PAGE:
An O’Goddess in the kitchen

The Latvian men in my life see me as many different things – unintentionally hilarious Irish person, friend, drinking buddy, teacher, last-minute proofreader, shoulder to cry on when their mad Latvian girlfriend does something mad, Plan B girlfriend…

However, the one thing I’m pretty sure none of them have ever seen me as is marriage material. Don’t get me wrong; it’s not that I actually want to marry a Latvian, it would just be nice to be asked (once or twice) while I’m still young enough to be able to visualise myself walking up an aisle without the aid of a zimmer frame.

I can understand why they don’t see me this way. I’m not maternal. A girl I know posted a picture of a lump of pork on Facebook today with the description, ‘Look out! We’re cooking up trouble!’ Turns out it was a scan of her unborn baby girl.

I’m also not exactly the home-maker type. I don’t own cushions, throws, plants, vases or more than 2 plates. I do have a kitchen – of course I do. Where else would I keep the fridge that keeps the wine? A Latvian guy looked into my fridge once – he was out the door and running back to mammy before I could lie explain that I just hadn’t done my weekly shop yet.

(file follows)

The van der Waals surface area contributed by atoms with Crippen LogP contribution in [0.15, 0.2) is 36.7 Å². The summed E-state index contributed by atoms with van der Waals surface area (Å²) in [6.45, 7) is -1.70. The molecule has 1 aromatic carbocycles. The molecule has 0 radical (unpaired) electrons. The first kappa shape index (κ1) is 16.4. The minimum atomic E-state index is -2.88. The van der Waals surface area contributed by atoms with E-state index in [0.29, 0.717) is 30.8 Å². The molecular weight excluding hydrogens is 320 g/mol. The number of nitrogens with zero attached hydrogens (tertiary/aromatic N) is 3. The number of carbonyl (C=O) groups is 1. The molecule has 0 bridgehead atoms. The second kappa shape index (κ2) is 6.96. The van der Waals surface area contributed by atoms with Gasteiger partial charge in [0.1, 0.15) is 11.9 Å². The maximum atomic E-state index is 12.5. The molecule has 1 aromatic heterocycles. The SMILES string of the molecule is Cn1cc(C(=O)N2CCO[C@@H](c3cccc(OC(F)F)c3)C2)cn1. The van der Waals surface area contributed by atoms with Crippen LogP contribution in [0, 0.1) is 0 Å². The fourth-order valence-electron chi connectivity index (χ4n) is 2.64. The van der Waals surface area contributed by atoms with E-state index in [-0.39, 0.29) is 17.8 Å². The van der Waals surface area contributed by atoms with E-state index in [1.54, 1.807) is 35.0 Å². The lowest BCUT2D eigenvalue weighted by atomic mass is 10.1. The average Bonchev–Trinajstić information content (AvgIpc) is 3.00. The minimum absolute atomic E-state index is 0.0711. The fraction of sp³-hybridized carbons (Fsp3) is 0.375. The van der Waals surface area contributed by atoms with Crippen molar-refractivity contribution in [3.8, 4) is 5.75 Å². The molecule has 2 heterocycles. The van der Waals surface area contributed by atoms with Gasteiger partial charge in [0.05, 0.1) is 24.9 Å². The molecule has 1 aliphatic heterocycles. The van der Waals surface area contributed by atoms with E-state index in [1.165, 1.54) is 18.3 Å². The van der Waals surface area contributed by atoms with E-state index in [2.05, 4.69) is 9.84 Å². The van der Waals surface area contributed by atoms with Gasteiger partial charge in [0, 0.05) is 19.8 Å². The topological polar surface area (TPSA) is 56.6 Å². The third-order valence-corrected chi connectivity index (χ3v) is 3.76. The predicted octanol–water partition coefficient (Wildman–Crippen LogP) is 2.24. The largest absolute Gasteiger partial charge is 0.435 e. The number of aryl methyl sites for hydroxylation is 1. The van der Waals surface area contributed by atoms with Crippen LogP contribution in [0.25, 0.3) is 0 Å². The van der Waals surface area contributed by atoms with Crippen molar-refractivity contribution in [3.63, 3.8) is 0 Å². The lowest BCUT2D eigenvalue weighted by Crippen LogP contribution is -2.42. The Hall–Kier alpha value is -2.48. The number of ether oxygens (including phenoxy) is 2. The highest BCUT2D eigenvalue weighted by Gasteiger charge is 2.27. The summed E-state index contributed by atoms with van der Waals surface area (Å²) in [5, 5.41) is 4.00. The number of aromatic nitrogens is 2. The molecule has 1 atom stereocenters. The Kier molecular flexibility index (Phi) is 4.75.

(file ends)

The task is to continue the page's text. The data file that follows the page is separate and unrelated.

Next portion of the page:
Anyway, in an attempt to ‘homey up’ my image a bit, I’ve decided to become a domestic goddess. Not permanently, you understand – just to prove that I could be one if I wanted to. I gamely turned to the ‘Latvian National Cuisine’ book that a friend had bought me (as some sort of joke, I think).

Funny guy

Funny guy

I quickly ruled out the main dishes. Not only do I not have any desire to cook a piglet, I also have no idea where to buy one; I do not do anything with liver except pickle my own; and I had to look up ‘aspic’ in a dictionary. I flicked to the ‘Desserts’ section. Even though it’s an English book, I felt like it was in Chinese. How on earth do you ‘remove an island from milk’? How do you ‘carefully fold’ jam? What is a ‘stiff foamy peak’ when it’s at home?

In a domestic-goddess-flop-sweat, I sent a message to my Latvian friend. Explaining that my plan to become the next Nigella Lawson overnight was being thwarted by my inability to make sense of English, she helpfully sent me a recipe IN PICTURES for ‘fast apple pie’. She had me at ‘fast’.

As the only ingredients I had in my kitchen were eggs and salt, I made a list. After another look at the pictures and a look around my kitchen, I quickly added a mixing bowl, a baking tin, a wooden spoon and a whisk/blender. Realising that this was going to be a hypermarket trip instead of a run-of-the-mill jaunt to the corner shop, I added 2 bottles of wine to the list. For my nerves, not the cake.

Three hellish days and nights later (in reality, around 40 minutes), I emerged victorious.

What cakes look like before you buy them in the shop. Who knew?

What cakes look like before you buy them in the shop. Who knew?

After a little lie-down, I got busy. Bringing the laptop into the kitchen (I was afraid to be too far away from the pictures), I set about making my first ever cake.

Things got off to a bad start when, in my nervous excitement, I prematurely pushed the button on the blender and sprayed sugar all over the kitchen. Not to worry. I’m sure these kinds of things happen to Nigella all the time.